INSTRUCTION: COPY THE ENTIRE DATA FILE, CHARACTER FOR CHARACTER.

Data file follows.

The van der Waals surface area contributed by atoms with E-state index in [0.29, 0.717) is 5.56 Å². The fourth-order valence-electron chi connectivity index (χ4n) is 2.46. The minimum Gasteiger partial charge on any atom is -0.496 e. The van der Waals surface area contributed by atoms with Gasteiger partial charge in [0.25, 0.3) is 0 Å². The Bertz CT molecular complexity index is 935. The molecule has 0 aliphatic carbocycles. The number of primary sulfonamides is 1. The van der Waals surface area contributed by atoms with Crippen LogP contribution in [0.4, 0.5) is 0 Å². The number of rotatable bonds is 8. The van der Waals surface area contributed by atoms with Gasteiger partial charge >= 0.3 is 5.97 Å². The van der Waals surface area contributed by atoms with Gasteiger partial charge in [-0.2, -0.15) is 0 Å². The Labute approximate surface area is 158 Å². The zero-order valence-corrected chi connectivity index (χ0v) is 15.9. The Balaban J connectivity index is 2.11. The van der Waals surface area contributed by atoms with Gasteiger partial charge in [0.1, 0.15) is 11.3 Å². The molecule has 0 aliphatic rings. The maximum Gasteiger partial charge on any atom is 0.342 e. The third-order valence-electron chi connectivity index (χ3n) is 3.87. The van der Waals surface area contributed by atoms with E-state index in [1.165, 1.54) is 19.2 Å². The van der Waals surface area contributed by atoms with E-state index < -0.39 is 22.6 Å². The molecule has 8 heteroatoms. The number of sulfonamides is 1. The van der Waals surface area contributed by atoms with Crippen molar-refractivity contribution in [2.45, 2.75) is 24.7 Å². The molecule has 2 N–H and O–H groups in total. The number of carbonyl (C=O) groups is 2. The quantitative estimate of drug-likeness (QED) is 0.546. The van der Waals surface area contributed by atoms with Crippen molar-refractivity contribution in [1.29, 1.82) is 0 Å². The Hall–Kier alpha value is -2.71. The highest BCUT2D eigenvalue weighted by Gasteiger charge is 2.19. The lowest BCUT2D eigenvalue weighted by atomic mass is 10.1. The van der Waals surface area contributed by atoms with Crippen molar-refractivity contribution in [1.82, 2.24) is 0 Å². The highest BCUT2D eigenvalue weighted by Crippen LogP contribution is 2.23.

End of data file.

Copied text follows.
The van der Waals surface area contributed by atoms with E-state index in [0.29, 0.717) is 5.56 Å². The fourth-order valence-electron chi connectivity index (χ4n) is 2.46. The minimum Gasteiger partial charge on any atom is -0.496 e. The van der Waals surface area contributed by atoms with Gasteiger partial charge in [0.25, 0.3) is 0 Å². The Bertz CT molecular complexity index is 935. The molecule has 0 aliphatic carbocycles. The number of primary sulfonamides is 1. The van der Waals surface area contributed by atoms with Crippen LogP contribution in [0.4, 0.5) is 0 Å². The number of rotatable bonds is 8. The van der Waals surface area contributed by atoms with Gasteiger partial charge >= 0.3 is 5.97 Å². The van der Waals surface area contributed by atoms with Gasteiger partial charge in [-0.2, -0.15) is 0 Å². The Labute approximate surface area is 158 Å². The zero-order valence-corrected chi connectivity index (χ0v) is 15.9. The Balaban J connectivity index is 2.11. The van der Waals surface area contributed by atoms with Gasteiger partial charge in [0.1, 0.15) is 11.3 Å². The molecule has 0 aliphatic rings. The maximum Gasteiger partial charge on any atom is 0.342 e. The third-order valence-electron chi connectivity index (χ3n) is 3.87. The van der Waals surface area contributed by atoms with E-state index in [1.165, 1.54) is 19.2 Å². The van der Waals surface area contributed by atoms with E-state index < -0.39 is 22.6 Å². The molecule has 8 heteroatoms. The number of sulfonamides is 1. The van der Waals surface area contributed by atoms with Crippen molar-refractivity contribution in [2.45, 2.75) is 24.7 Å². The molecule has 2 N–H and O–H groups in total. The number of carbonyl (C=O) groups is 2. The quantitative estimate of drug-likeness (QED) is 0.546. The van der Waals surface area contributed by atoms with Crippen molar-refractivity contribution in [1.29, 1.82) is 0 Å². The Hall–Kier alpha value is -2.71. The highest BCUT2D eigenvalue weighted by Gasteiger charge is 2.19. The lowest BCUT2D eigenvalue weighted by atomic mass is 10.1. The van der Waals surface area contributed by atoms with Crippen molar-refractivity contribution in [1.82, 2.24) is 0 Å². The highest BCUT2D eigenvalue weighted by Crippen LogP contribution is 2.23.